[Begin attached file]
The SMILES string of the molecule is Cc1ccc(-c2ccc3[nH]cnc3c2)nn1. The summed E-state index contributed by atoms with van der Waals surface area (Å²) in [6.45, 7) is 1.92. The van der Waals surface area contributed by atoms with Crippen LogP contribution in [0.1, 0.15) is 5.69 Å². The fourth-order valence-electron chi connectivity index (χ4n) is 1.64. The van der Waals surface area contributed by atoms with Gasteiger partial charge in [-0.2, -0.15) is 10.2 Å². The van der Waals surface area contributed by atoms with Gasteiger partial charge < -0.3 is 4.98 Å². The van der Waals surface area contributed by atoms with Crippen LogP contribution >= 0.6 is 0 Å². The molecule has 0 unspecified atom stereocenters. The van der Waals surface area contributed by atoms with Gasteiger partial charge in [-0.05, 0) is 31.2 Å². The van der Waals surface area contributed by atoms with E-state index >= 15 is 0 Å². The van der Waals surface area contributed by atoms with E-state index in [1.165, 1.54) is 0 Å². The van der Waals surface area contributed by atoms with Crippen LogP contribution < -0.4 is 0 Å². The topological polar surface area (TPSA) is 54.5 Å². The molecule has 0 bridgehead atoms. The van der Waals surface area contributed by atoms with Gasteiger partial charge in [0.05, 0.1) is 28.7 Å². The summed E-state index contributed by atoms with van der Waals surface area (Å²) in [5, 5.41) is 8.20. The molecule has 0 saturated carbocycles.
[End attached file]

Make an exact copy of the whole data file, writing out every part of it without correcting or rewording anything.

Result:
The SMILES string of the molecule is Cc1ccc(-c2ccc3[nH]cnc3c2)nn1. The summed E-state index contributed by atoms with van der Waals surface area (Å²) in [6.45, 7) is 1.92. The van der Waals surface area contributed by atoms with Crippen LogP contribution in [0.1, 0.15) is 5.69 Å². The fourth-order valence-electron chi connectivity index (χ4n) is 1.64. The van der Waals surface area contributed by atoms with Gasteiger partial charge in [-0.2, -0.15) is 10.2 Å². The van der Waals surface area contributed by atoms with Gasteiger partial charge < -0.3 is 4.98 Å². The van der Waals surface area contributed by atoms with Crippen LogP contribution >= 0.6 is 0 Å². The molecule has 0 unspecified atom stereocenters. The van der Waals surface area contributed by atoms with Gasteiger partial charge in [-0.05, 0) is 31.2 Å². The van der Waals surface area contributed by atoms with E-state index >= 15 is 0 Å². The van der Waals surface area contributed by atoms with E-state index in [1.165, 1.54) is 0 Å². The van der Waals surface area contributed by atoms with Crippen LogP contribution < -0.4 is 0 Å². The topological polar surface area (TPSA) is 54.5 Å². The molecule has 0 bridgehead atoms. The van der Waals surface area contributed by atoms with Gasteiger partial charge in [0.05, 0.1) is 28.7 Å². The summed E-state index contributed by atoms with van der Waals surface area (Å²) in [5, 5.41) is 8.20. The molecule has 0 saturated carbocycles.